A simple directive has accomplished what North Carolina’s legislature, despite repeated efforts, couldn’t — and, as of the middle of February 2015, animal shelters in the state will be all but banned from killing unwanted dogs and cats in gas chambers.
For those who waged battles to do way with gas chambers in their home counties, and those who worked to pass statewide legislation ending their use, it’s a cause for celebration.
But it’s also a little confusing. If all it took to change things was a directive from the state Department of Agriculture — basically, a memo — why all the years of bickering, grandstanding and politics (both clean and dirty)?
If only the stroke of an administrator’s pen was needed to end such a cruel and callous process, why did it take so long?
The memo issued this month by the N.C. Department of Agriculture’s veterinary division gives shelters until Feb. 15 to switch to lethal injections. Gas chambers, which kill animals with carbon monoxide — sometimes one at a time, sometimes in groups — will only be permitted for “unusual and rare circumstances, such as natural disasters and large-scale disease outbreaks.”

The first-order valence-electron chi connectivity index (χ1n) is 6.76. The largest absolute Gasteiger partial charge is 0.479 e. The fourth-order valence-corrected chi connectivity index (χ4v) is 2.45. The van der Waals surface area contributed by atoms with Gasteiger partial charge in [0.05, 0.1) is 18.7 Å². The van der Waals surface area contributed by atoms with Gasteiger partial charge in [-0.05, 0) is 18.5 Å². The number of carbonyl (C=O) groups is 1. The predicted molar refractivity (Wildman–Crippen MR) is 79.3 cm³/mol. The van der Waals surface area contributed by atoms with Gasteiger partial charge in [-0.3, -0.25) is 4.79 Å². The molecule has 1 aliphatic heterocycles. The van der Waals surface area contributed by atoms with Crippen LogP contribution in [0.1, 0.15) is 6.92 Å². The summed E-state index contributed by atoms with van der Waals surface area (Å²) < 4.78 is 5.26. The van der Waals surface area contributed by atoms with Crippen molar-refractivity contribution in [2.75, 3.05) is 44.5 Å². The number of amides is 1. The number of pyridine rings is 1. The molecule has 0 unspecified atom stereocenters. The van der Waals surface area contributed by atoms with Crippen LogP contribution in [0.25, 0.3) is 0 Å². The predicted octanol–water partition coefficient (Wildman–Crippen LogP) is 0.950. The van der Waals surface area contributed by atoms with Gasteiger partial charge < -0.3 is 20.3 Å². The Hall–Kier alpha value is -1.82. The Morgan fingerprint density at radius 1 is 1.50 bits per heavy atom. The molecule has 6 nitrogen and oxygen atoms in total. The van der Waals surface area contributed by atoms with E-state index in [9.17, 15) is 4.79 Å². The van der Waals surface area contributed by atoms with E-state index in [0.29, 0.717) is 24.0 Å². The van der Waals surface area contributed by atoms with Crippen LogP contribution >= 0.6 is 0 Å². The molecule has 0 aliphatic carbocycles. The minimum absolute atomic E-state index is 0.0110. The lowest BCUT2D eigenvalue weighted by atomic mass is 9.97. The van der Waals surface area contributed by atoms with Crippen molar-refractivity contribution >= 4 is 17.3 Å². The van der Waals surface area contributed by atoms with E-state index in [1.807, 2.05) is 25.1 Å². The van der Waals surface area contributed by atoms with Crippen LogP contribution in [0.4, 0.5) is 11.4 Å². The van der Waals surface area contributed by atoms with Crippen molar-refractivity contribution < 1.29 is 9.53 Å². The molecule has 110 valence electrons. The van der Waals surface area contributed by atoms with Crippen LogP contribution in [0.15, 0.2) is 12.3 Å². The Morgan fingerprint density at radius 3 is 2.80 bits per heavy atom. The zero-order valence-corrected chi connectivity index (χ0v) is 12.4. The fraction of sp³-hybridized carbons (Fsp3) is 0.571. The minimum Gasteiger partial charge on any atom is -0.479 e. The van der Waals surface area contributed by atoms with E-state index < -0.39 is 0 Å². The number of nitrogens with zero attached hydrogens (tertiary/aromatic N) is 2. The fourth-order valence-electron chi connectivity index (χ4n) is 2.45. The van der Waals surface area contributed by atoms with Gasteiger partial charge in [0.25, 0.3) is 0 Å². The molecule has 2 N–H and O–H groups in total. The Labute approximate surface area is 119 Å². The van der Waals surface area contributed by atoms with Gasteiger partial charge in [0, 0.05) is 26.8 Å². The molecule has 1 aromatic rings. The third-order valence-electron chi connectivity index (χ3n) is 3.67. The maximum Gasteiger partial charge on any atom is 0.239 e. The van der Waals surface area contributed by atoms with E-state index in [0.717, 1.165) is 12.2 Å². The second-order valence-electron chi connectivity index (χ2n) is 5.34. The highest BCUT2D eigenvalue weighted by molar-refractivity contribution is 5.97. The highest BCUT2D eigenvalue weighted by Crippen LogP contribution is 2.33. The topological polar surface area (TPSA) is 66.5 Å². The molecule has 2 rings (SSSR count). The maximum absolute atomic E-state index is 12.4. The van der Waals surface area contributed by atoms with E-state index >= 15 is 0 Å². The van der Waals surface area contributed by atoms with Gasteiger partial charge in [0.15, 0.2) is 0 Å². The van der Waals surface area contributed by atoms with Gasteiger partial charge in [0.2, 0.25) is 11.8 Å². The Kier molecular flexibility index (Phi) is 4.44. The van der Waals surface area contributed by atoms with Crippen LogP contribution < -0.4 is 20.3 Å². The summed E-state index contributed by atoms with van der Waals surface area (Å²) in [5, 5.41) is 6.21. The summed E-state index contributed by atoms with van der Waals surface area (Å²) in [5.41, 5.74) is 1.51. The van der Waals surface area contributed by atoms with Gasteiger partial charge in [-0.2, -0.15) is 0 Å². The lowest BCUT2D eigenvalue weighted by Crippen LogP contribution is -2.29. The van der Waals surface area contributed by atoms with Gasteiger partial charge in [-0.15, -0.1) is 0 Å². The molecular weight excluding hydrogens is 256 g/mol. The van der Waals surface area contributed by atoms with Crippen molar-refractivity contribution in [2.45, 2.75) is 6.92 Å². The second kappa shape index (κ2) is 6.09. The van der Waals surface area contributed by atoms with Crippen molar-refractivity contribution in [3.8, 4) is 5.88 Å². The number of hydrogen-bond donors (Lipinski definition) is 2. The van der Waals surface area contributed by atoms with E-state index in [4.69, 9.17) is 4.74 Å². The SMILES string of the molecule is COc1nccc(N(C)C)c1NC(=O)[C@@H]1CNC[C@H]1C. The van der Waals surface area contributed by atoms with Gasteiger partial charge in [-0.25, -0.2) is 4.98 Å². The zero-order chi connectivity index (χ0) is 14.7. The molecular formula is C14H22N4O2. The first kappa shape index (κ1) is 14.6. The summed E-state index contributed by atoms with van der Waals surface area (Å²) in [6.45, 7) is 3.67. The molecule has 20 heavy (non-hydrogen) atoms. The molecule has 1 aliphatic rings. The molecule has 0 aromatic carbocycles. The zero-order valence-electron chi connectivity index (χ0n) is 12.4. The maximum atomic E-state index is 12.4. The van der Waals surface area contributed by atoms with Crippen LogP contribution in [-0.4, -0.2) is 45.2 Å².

Patricia Norris, the Agriculture Department’s new animal welfare director, said the directive was based on guidelines from the American Veterinary Medical Association (AVMA), which in 2013 finally recommended against the use of gas chambers for “routine euthanasia.”
(We’d disagree with both of the words in that phrase. Ending the life of a dog simply because he’s unwanted or because a facility is overcrowded isn’t a mercy killing; it’s a money-saving killing. And common as the practice is, we hate seeing it called “routine” — which it certainly isn’t for the dog.)
While animal welfare organizations, including the ASPCA, Animal Legal Defense Fund and the Humane Society of the United States, have been saying the practice is inhumane for years, it wasn’t until the AVMA adjusted its stance that the state decided to take action.
The Humane Society of the United States hailed the change. “It’s going to lift that stigma that was associated with North Carolina animal shelters,” said Kim Alboum, the HSUS’s state director is quoted as saying in the Raleigh News & Observer. “The pound is gone, and I think that’s something to celebrate.”